When you couple the improvement in organic revenue that should be coming in 2021 with Coca-Cola’s never-ending push for innovation, I think the future looks quite bright. Coca-Cola’s strategy has long centered around extensions of current products, such as flavored Coke and Diet Coke lines. In recent years, however, it is has moved into coffee with its Costa acquisition, and into selling alcoholic beverages in the US for the first time ever with its Topo Chico brand. Coca-Cola is late to the hard seltzer party, but its marketing and supply chain might collectively give it a huge advantage over the other players in the space.

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To be fair, management has been very forthcoming about the fact that the recovery is likely to see stops and starts. Given the enormous geographical reach of Coca-Cola’s revenue globally, that makes sense. Different countries are still in initial lockdowns, while others are coming out of them into a new normal. Indeed, we are seeing the same thing in the US in different cities and states are in different modes of recovery.

This will lead to uneven performance for Coca-Cola, so do not expect a straight-line recovery back to the top. This will be a process, but the important thing is that the pieces are in place for recovery, and initial signs are quite good.

The bottom line

I’m obviously bullish on Coca-Cola these days for all the reasons I’ve mentioned above. The good news is that you get the opportunity to own Coca-Cola for what I believe is a fairly compelling valuation as well. Permit me to explain.

Source: Seeking Alpha

Shares trade today at 24 times next year’s earnings, which should be normalized, more or less. The good news is that the stock’s five-year average forward PE ratio happens to be 24, so Coca-Cola is trading for essentially what is a normal valuation.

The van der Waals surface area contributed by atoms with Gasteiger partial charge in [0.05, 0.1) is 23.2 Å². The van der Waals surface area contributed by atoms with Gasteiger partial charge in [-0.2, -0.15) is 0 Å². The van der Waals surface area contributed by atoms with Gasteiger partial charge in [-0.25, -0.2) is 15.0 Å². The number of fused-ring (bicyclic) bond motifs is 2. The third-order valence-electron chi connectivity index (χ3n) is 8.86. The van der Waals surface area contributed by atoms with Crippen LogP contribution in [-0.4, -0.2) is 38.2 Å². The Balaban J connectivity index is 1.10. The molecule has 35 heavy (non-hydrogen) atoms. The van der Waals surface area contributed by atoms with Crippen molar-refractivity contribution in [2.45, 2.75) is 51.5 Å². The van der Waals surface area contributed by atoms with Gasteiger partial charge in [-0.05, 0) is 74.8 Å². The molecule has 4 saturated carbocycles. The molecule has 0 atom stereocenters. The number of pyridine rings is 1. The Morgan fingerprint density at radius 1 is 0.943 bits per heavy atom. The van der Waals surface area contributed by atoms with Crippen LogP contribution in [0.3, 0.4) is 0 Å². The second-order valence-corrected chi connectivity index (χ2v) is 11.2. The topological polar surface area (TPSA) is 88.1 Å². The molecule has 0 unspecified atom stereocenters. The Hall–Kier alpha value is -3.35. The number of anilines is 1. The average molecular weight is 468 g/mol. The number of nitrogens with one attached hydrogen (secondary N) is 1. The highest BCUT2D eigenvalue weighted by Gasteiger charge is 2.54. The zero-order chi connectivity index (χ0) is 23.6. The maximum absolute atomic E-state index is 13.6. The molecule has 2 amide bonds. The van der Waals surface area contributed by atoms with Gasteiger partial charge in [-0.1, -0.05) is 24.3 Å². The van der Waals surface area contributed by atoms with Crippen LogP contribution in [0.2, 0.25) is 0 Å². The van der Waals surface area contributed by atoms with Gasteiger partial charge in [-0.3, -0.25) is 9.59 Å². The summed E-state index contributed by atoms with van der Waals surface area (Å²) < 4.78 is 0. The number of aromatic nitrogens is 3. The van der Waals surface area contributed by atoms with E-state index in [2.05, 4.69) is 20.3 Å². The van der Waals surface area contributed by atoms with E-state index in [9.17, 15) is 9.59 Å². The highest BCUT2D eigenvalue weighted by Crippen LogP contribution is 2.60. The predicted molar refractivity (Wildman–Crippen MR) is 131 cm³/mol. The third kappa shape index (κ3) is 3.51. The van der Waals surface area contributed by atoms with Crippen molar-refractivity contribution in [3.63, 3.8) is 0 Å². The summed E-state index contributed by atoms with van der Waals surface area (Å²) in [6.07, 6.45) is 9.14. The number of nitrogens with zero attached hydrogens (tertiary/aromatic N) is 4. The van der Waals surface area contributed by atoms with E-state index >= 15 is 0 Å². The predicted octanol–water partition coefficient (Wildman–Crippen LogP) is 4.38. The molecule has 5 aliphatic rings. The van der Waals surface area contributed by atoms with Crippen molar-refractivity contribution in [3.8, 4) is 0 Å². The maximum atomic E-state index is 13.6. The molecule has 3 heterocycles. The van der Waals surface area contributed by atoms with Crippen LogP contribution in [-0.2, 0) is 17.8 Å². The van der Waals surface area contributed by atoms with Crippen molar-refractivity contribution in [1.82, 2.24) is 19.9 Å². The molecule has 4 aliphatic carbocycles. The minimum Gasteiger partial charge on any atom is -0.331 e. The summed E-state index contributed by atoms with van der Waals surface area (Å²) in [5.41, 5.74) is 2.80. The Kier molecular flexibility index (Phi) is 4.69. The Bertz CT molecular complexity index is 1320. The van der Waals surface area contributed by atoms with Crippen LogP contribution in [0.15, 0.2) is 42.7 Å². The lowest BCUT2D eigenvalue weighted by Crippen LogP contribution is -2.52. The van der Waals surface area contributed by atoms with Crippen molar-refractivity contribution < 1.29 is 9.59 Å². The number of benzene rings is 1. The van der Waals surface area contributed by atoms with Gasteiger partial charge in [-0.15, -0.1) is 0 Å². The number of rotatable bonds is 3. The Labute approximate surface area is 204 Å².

The thing that makes it compelling is that in the past few years, earnings haven’t moved much. Coca-Cola has struggled to move the needle on EPS, but traded at 24 times earnings anyway. Today, if we look at the growth numbers above, the company is in a much better spot from a growth perspective, so it should trade for a higher valuation to account for improved growth prospects. Indeed, shares traded near 30 times earnings prior to the pandemic selloff, so this sort of thing isn’t without precedent.

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With Coca-Cola’s focus on operating margin gains, constant product innovation, and a recovery in away-from-home on the horizon, I see plenty of reasons to be bullish. In addition, the stock is set up very bullishly from a technical perspective, so I think it is a buy.

Disclosure: I/we have no positions in any stocks mentioned, but may initiate a long position in KO over the next 72 hours. I wrote this article myself, and it expresses my own opinions. I am not receiving compensation for it (other than from Seeking Alpha). I have no business relationship with any company whose stock is mentioned in this article.